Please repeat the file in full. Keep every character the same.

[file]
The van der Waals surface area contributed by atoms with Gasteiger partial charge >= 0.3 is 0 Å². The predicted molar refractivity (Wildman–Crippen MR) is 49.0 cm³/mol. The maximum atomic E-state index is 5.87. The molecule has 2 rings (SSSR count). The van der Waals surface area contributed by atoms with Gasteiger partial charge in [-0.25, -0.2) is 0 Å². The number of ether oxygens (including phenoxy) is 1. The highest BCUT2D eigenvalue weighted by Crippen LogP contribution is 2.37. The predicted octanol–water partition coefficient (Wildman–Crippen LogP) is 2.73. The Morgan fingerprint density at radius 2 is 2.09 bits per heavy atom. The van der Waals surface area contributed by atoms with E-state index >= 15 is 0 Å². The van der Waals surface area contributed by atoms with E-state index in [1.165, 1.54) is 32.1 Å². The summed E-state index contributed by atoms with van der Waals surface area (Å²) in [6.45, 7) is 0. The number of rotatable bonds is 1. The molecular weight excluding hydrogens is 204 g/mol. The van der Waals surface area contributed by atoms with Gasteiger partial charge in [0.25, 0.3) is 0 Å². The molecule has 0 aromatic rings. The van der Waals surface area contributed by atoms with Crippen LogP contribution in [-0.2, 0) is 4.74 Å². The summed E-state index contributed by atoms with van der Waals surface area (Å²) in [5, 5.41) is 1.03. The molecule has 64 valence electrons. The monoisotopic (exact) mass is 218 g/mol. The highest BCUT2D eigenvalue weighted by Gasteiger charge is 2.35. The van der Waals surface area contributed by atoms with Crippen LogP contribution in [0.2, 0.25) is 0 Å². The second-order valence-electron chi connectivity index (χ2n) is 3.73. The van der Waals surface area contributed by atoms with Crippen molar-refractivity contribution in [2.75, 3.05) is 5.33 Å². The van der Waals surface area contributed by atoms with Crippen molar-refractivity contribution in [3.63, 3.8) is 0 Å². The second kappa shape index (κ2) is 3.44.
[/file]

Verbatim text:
The van der Waals surface area contributed by atoms with Gasteiger partial charge >= 0.3 is 0 Å². The predicted molar refractivity (Wildman–Crippen MR) is 49.0 cm³/mol. The maximum atomic E-state index is 5.87. The molecule has 2 rings (SSSR count). The van der Waals surface area contributed by atoms with Gasteiger partial charge in [-0.25, -0.2) is 0 Å². The number of ether oxygens (including phenoxy) is 1. The highest BCUT2D eigenvalue weighted by Crippen LogP contribution is 2.37. The predicted octanol–water partition coefficient (Wildman–Crippen LogP) is 2.73. The Morgan fingerprint density at radius 2 is 2.09 bits per heavy atom. The van der Waals surface area contributed by atoms with E-state index >= 15 is 0 Å². The van der Waals surface area contributed by atoms with E-state index in [1.165, 1.54) is 32.1 Å². The summed E-state index contributed by atoms with van der Waals surface area (Å²) in [6.45, 7) is 0. The number of rotatable bonds is 1. The molecular weight excluding hydrogens is 204 g/mol. The van der Waals surface area contributed by atoms with Gasteiger partial charge in [0.25, 0.3) is 0 Å². The molecule has 0 aromatic rings. The van der Waals surface area contributed by atoms with Crippen LogP contribution in [-0.2, 0) is 4.74 Å². The summed E-state index contributed by atoms with van der Waals surface area (Å²) in [5, 5.41) is 1.03. The molecule has 64 valence electrons. The monoisotopic (exact) mass is 218 g/mol. The highest BCUT2D eigenvalue weighted by Gasteiger charge is 2.35. The van der Waals surface area contributed by atoms with Crippen LogP contribution in [0.2, 0.25) is 0 Å². The second-order valence-electron chi connectivity index (χ2n) is 3.73. The van der Waals surface area contributed by atoms with Crippen molar-refractivity contribution in [2.75, 3.05) is 5.33 Å². The van der Waals surface area contributed by atoms with Crippen molar-refractivity contribution in [3.63, 3.8) is 0 Å². The second kappa shape index (κ2) is 3.44.